7.14.16:  Heavy people may die up to 3 years early



Scientists say they’ve conducted the largest-ever such analysis, and they’ve found that overweight people can lose a year of life on average. Richard Peto of Oxford University, one of the study authors, says moderately overweight people can lose 3 years of life.

Researchers sifted through data for nearly 4 million non-smoking adults in 32 countries published from 1970 to last year. They compared the risk of death to people’s body mass index, or BMI.

The study also found that being obese is far more dangerous for men than for women.


6.23.16:  Flu Vaccine-Nasal Spray



NEW YORK (AP) — Government researchers say the nasal spray version of the annual flu vaccine didn’t protect kids this past flu season.

Health officials reported Wednesday that the spray performed dismally for the third straight year, while the traditional flu shot — the one that stings — worked reasonably well this winter.

The vaccine’s manufacturer, AstraZeneca, presented its own study that found the FluMist vaccine was somewhat effective, but still not did not work as well as flu shots.

FluMist was once regarded as the best vaccine for protecting children against flu.

The new research was presented at a medical meeting in Atlanta.

An expert panel is expected to consider a proposal to rescind its recommendation for the spray.


6-1-16 First Baby Born on Mainland USA With Zika

HACKENSACK, N.J. (AP) — A New Jersey doctor says a baby born to a mother with the Zika (ZEE’-kuh) virus appears to be affected by the disease.

Officials at Hackensack University Medical Center say the 31-year-old woman from Honduras delivered the baby girl through a cesarean section Tuesday.

Dr. Abdulla Al-Khan, the hospital’s director of maternal-fetal medicine and surgery, says the mother came to the U.S. to seek treatment after Zika symptoms were discovered. He says the virus was later confirmed.

Al-Khan says an ultrasound last week revealed birth defects, including microcephaly (my-kroh-SEF’-uh-lee), in which the baby’s head is smaller than expected because the brain hasn’t developed properly.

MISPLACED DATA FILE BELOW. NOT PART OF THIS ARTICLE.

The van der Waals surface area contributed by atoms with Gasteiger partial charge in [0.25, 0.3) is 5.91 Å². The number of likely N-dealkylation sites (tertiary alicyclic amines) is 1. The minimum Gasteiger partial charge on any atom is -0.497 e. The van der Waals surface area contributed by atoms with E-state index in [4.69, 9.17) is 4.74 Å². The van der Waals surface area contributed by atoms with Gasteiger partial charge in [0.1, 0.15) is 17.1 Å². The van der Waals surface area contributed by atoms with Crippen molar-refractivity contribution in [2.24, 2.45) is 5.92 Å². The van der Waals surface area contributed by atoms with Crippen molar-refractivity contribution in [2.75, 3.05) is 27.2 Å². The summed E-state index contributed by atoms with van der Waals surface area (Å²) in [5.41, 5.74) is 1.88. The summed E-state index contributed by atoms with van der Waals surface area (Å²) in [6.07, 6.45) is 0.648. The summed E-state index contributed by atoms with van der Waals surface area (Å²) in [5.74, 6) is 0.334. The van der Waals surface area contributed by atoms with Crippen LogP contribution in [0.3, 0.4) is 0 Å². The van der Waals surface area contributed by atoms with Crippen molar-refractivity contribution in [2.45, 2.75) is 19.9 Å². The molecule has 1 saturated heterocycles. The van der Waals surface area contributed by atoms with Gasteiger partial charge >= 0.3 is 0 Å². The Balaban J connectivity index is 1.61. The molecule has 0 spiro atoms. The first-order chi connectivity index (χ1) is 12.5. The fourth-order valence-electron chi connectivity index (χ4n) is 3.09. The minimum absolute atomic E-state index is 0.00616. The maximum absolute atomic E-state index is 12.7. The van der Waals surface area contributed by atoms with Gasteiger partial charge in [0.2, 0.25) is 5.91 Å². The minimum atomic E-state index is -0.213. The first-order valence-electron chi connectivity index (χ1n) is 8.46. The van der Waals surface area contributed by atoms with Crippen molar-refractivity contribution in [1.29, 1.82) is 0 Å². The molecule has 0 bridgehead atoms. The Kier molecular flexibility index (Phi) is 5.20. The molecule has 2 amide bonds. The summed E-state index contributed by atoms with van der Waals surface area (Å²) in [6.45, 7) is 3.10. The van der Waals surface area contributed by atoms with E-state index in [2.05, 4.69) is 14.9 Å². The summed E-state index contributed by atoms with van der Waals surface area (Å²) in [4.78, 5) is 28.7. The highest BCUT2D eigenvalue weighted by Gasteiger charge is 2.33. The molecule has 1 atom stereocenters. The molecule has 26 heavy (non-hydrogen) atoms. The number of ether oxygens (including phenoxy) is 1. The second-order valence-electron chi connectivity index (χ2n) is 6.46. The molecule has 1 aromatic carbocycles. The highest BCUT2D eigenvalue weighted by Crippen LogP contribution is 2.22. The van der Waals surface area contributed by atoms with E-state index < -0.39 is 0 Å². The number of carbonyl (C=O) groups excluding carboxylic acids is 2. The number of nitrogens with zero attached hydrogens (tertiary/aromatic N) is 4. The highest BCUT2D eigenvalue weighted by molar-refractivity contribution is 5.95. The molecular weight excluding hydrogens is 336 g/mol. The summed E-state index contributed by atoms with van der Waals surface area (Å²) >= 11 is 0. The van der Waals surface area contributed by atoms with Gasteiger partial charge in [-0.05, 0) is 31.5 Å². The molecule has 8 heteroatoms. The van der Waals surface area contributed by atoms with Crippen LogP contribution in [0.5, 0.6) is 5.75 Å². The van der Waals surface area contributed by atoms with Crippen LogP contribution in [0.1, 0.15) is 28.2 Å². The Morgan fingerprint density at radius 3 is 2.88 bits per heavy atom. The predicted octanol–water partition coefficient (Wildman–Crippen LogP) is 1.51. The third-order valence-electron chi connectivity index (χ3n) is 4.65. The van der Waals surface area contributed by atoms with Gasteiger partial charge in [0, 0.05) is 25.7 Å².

The doctor says the baby looks “completely Zika-affected,” but confirmation of the virus in the infant is pending testing.

A baby in Hawaii was born with microcephaly related to Zika earlier this year.


5.24.16:  Kicking the habit: Adult smoking rate in US is falling fast



NEW YORK (AP) — The nation seems to be kicking its smoking habit faster than ever before.

The rate of smoking among adults in the U.S. fell to 15 percent last year thanks to the biggest one-year decline in more than 20 years, according to a new government report.

The rate fell 2 percentage points from 2014, when about 17 percent of adults in a large national survey said they had recently smoked.


5.23.15:  Michigan bill requires equal health coverage of cancer drugs



LANSING, Mich. (AP) — Cancer patients and survivors are lobbying lawmakers to make Michigan the latest state to require equal insurance coverage of chemotherapy regardless of whether the drugs are given by needle or taken orally.

The bill addresses the tendency for chemo pills to cost patients much more out of pocket than IV chemo.

Supporters say Michigan must adapt not only because the expensive pills are becoming more prevalent but because they are more convenient — saving long trips to health care facilities for IV drips and affording patients more time at work and with family. The insurance industry and business groups opposing the legislation say it would increase health premiums on everyone else.

The legislation, which won approval 36-1 this month from the Senate, will be considered in the House next.


5.2.16:  Monkey bars alert: Playground concussions are on the rise



CHICAGO (AP) — Playground concussions are on the rise, and monkey bars and swings are most often involved.

That’s according to a new study from the federal Centers for Disease Control and Prevention. Researchers there examined national data from 2001 through 2013 on playground injuries to kids aged 14 and younger who received emergency-room treatment. Of almost 215,000 kids on average treated yearly, almost 10 percent had traumatic brain injuries including concussions.

Most injuries were mild, but all concussions are potentially serious and the researchers say the trend shows kids’ concussions don’t only happen in sports.

The study was published online Monday in Pediatrics.